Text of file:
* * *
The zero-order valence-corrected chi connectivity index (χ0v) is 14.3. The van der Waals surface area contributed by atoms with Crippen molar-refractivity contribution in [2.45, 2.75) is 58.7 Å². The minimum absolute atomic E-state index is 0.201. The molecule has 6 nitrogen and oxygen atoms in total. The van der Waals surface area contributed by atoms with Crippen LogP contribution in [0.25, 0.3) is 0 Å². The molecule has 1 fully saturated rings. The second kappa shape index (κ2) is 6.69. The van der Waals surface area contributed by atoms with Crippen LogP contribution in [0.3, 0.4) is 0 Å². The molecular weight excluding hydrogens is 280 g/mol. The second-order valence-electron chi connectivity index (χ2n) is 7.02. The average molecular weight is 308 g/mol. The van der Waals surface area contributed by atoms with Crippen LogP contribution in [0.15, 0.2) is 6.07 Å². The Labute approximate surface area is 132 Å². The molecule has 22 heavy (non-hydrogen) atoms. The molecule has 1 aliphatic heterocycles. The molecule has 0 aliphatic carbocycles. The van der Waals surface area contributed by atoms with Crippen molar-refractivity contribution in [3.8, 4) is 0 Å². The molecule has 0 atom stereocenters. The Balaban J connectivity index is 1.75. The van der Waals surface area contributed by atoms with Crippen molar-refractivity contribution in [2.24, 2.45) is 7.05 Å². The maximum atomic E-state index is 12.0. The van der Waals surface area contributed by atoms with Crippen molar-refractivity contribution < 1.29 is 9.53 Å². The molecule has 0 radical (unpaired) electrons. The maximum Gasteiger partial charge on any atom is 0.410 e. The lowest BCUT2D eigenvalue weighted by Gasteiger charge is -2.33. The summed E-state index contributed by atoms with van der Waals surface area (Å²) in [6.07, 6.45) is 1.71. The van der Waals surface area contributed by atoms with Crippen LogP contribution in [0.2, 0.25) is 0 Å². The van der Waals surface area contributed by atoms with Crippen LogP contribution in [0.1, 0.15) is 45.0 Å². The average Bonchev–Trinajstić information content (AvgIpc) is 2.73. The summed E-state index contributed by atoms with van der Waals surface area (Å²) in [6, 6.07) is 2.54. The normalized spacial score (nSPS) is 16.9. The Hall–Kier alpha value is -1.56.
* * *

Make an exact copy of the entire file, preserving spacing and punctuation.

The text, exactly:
The zero-order valence-corrected chi connectivity index (χ0v) is 14.3. The van der Waals surface area contributed by atoms with Crippen molar-refractivity contribution in [2.45, 2.75) is 58.7 Å². The minimum absolute atomic E-state index is 0.201. The molecule has 6 nitrogen and oxygen atoms in total. The van der Waals surface area contributed by atoms with Crippen LogP contribution in [0.25, 0.3) is 0 Å². The molecule has 1 fully saturated rings. The second kappa shape index (κ2) is 6.69. The van der Waals surface area contributed by atoms with Crippen LogP contribution in [0.3, 0.4) is 0 Å². The molecular weight excluding hydrogens is 280 g/mol. The second-order valence-electron chi connectivity index (χ2n) is 7.02. The average molecular weight is 308 g/mol. The van der Waals surface area contributed by atoms with Crippen LogP contribution in [0.15, 0.2) is 6.07 Å². The Labute approximate surface area is 132 Å². The molecule has 22 heavy (non-hydrogen) atoms. The molecule has 1 aliphatic heterocycles. The molecule has 0 aliphatic carbocycles. The van der Waals surface area contributed by atoms with Crippen molar-refractivity contribution in [3.8, 4) is 0 Å². The molecule has 0 atom stereocenters. The Balaban J connectivity index is 1.75. The van der Waals surface area contributed by atoms with Crippen molar-refractivity contribution in [2.24, 2.45) is 7.05 Å². The maximum atomic E-state index is 12.0. The van der Waals surface area contributed by atoms with Crippen molar-refractivity contribution < 1.29 is 9.53 Å². The molecule has 0 radical (unpaired) electrons. The maximum Gasteiger partial charge on any atom is 0.410 e. The lowest BCUT2D eigenvalue weighted by Gasteiger charge is -2.33. The summed E-state index contributed by atoms with van der Waals surface area (Å²) in [6.07, 6.45) is 1.71. The van der Waals surface area contributed by atoms with Crippen LogP contribution in [0.2, 0.25) is 0 Å². The van der Waals surface area contributed by atoms with Crippen LogP contribution in [0.1, 0.15) is 45.0 Å². The average Bonchev–Trinajstić information content (AvgIpc) is 2.73. The summed E-state index contributed by atoms with van der Waals surface area (Å²) in [6, 6.07) is 2.54. The normalized spacial score (nSPS) is 16.9. The Hall–Kier alpha value is -1.56.